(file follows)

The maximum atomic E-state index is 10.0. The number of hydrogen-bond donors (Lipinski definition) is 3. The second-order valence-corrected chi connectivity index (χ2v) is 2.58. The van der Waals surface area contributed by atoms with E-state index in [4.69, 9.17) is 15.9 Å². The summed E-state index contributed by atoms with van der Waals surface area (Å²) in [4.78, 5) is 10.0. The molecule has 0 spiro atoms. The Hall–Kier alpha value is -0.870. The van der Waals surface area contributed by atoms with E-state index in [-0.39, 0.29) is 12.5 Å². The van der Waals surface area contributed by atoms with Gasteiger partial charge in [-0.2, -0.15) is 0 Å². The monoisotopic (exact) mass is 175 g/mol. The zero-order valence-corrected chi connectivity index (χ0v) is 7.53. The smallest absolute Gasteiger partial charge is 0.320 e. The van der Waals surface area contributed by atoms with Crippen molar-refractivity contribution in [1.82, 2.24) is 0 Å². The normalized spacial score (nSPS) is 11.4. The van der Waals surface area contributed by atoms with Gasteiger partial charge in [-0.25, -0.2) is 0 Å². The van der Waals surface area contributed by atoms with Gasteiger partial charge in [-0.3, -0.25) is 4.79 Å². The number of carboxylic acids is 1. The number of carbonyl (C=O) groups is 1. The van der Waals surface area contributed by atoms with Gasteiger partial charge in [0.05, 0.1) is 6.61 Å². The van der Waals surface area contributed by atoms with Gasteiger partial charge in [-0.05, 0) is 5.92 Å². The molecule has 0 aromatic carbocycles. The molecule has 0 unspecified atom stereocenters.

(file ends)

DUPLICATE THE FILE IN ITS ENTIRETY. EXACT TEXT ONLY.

The maximum atomic E-state index is 10.0. The number of hydrogen-bond donors (Lipinski definition) is 3. The second-order valence-corrected chi connectivity index (χ2v) is 2.58. The van der Waals surface area contributed by atoms with E-state index in [4.69, 9.17) is 15.9 Å². The summed E-state index contributed by atoms with van der Waals surface area (Å²) in [4.78, 5) is 10.0. The molecule has 0 spiro atoms. The Hall–Kier alpha value is -0.870. The van der Waals surface area contributed by atoms with E-state index in [-0.39, 0.29) is 12.5 Å². The van der Waals surface area contributed by atoms with Gasteiger partial charge in [-0.2, -0.15) is 0 Å². The monoisotopic (exact) mass is 175 g/mol. The zero-order valence-corrected chi connectivity index (χ0v) is 7.53. The smallest absolute Gasteiger partial charge is 0.320 e. The van der Waals surface area contributed by atoms with Crippen molar-refractivity contribution in [1.82, 2.24) is 0 Å². The normalized spacial score (nSPS) is 11.4. The van der Waals surface area contributed by atoms with Gasteiger partial charge in [-0.25, -0.2) is 0 Å². The van der Waals surface area contributed by atoms with Gasteiger partial charge in [-0.3, -0.25) is 4.79 Å². The number of carboxylic acids is 1. The number of carbonyl (C=O) groups is 1. The van der Waals surface area contributed by atoms with Gasteiger partial charge in [0.05, 0.1) is 6.61 Å². The van der Waals surface area contributed by atoms with Gasteiger partial charge in [-0.05, 0) is 5.92 Å². The molecule has 0 aromatic carbocycles. The molecule has 0 unspecified atom stereocenters.